"The sanctuary is pretty much the same," he said.
Moore's Bible studies have been used by the women of the congregation over the years.
"We have most of those in our library," he said.
The Moore family moved to Houston after her father got a promotion. After high school, she would go on to attend Southwest Texas State University (now known as Texas State), where she earned a bachelor's degree in political science.
"Going back to Arkansas for college wasn't an option for me because out-of-state tuition was outside our budget, and at that time, SWTSU was as low-dollar as a state university could get. It also accepted practically anybody, and practicality was precisely what I needed," she wrote.
She met her husband, Keith Moore, there; they married in 1978 and have two daughters. At Houston's First Baptist Church, she taught an aerobics class that included devotional lessons for fitness-minded women.
The Bible study lessons she created were good enough that LifeWay Christian Resources, a Southern Baptist Convention entity, eventually began publishing them.
MILLIONS OF WOMEN
It's hard to overstate the influence Moore has had in the Christian community. Millions of women have taken her Bible study courses or attended her seminars. She has a million Twitter followers.
More than 17,000 people showed up for her "Living Proof Live" conference in North Little Rock in 2004. Similar events in 2011 and 2018 also drew multitudes.
She lost some of those followers in 2016 after she questioned then-candidate Donald Trump's fitness for office in light of his boasts that he had grabbed women by the genitals.
The level of "hate and malevolence" that her staff members faced was staggering, she wrote.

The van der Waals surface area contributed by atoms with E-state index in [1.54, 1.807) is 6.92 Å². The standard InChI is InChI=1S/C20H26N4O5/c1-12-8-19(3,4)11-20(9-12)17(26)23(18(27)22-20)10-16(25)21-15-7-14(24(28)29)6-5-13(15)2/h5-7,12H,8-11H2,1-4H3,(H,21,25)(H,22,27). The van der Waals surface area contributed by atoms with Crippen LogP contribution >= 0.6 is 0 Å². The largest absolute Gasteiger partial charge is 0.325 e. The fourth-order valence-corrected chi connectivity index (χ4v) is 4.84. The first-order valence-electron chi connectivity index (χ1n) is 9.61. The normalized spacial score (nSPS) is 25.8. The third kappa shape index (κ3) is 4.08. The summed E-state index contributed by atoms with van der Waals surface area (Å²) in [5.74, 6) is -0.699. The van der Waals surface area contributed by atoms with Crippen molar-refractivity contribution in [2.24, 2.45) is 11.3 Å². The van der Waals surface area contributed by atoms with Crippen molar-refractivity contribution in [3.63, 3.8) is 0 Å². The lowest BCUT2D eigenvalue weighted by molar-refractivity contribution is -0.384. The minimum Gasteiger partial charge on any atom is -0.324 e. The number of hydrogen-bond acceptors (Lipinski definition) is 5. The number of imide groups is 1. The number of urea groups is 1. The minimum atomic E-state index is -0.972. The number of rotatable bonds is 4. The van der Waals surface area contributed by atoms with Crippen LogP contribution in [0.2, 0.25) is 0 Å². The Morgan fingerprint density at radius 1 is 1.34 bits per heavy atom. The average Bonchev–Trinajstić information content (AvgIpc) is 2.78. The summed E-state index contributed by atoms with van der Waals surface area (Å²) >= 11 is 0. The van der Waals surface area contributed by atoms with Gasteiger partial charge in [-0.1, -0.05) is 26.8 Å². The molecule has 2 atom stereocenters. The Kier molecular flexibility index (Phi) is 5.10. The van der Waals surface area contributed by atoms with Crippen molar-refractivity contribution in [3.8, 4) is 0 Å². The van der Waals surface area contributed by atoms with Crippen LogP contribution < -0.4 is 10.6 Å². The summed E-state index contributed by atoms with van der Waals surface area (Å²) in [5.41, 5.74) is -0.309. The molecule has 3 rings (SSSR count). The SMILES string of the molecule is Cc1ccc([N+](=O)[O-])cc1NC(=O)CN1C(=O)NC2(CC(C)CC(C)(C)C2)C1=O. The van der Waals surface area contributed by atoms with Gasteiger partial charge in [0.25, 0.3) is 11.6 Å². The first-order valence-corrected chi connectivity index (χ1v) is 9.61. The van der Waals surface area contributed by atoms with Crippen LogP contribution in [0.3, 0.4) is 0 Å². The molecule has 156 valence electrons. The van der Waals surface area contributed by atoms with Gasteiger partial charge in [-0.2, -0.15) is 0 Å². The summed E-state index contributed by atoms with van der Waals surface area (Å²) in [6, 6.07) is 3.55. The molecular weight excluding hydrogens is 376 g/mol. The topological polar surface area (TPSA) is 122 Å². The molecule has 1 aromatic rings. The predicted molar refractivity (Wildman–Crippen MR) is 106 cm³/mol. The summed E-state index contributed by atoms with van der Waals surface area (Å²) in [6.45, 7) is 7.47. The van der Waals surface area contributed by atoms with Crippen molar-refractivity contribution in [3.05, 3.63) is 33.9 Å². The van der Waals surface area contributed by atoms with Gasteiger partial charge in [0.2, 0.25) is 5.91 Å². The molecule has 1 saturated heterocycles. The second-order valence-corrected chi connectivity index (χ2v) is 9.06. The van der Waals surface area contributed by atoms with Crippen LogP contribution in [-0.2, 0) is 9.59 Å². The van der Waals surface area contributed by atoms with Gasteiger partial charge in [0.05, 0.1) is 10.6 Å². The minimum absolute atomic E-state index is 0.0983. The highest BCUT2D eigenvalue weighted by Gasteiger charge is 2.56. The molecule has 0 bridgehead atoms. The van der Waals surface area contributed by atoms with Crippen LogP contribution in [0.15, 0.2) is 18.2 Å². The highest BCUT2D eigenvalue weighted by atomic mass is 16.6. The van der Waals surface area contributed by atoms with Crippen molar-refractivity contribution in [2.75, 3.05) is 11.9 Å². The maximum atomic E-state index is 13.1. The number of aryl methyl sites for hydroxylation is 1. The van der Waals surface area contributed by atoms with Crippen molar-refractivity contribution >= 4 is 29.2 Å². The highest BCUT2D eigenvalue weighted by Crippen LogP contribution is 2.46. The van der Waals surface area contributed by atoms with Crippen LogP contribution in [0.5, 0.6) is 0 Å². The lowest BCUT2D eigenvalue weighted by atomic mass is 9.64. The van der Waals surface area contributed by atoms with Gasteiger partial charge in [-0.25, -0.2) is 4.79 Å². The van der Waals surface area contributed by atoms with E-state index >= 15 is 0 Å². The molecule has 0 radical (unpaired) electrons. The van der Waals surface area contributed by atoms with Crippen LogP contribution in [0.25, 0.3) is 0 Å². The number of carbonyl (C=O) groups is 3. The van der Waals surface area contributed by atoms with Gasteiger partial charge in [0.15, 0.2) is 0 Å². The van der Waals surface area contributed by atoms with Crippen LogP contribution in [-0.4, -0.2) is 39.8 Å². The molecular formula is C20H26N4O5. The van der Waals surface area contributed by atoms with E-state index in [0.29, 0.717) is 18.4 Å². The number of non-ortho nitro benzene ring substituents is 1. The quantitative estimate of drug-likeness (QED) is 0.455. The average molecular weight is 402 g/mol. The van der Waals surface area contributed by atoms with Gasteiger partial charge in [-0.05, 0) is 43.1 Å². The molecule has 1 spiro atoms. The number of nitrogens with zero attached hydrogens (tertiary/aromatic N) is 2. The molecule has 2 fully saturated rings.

Things degenerated further in April 2019, after Moore's "ill-advised tweet about speaking in my church on Mother's Day," she noted.
The notion that she might be teaching or preaching from the pulpit on a Sunday morning -- a role traditionally reserved for Southern Baptist men -- caused an uproar.
Rather than focusing on a sexual abuse crisis that was roiling the Convention, "suddenly the biggest threat to the denomination was publicly portrayed as women trying to get to the pulpit and supplant their pastors," she wrote.
It was, she maintains, a manufactured controversy.
"I can't imagine that a solitary pastor, seminary president, or leader in the SBC really believed I had an inkling of interest in taking over a pulpit, nor leading the charge for female takeover of the denomination," she wrote.
In March 2021, Moore revealed that she was leaving her lifelong spiritual home, the Southern Baptist Convention.
These days, she worships at an Anglican church in the Houston area.
She drives through Arkadelphia occasionally. She paused, in 2018, to get a photo of her childhood church.
Melinda Fowler (nee Smith), who was one year behind Moore, still attends First Baptist Church in Arkadelphia, and was one of the first to buy a copy of the memoir.
"I haven't started listening to it yet, but I pre-ordered it because I was curious to see what she had to say," she said.
Fowler attended a reception with Moore in 2018 and has enjoyed her Bible studies over the years.
"I'm so proud of her. I'm so happy for her. She's just taken what she was dealt and made it work in a beautiful way," Fowler said.
The Arkadelphia church has changed a bit since Moore's childhood, she noted.
The organ's still there, but a drum set's been added, she said. Things are also a little less formal, these days.
"The women don't have to wear hats anymore and gloves, you know. We've just grown with the times," Fowler said.
Moore's decision to leave the Southern Baptist Convention doesn't bother her.
"I understand that she got hammered really bad and I don't blame her," Fowler said. "She's a Christian. She loves Jesus. That's all that matters."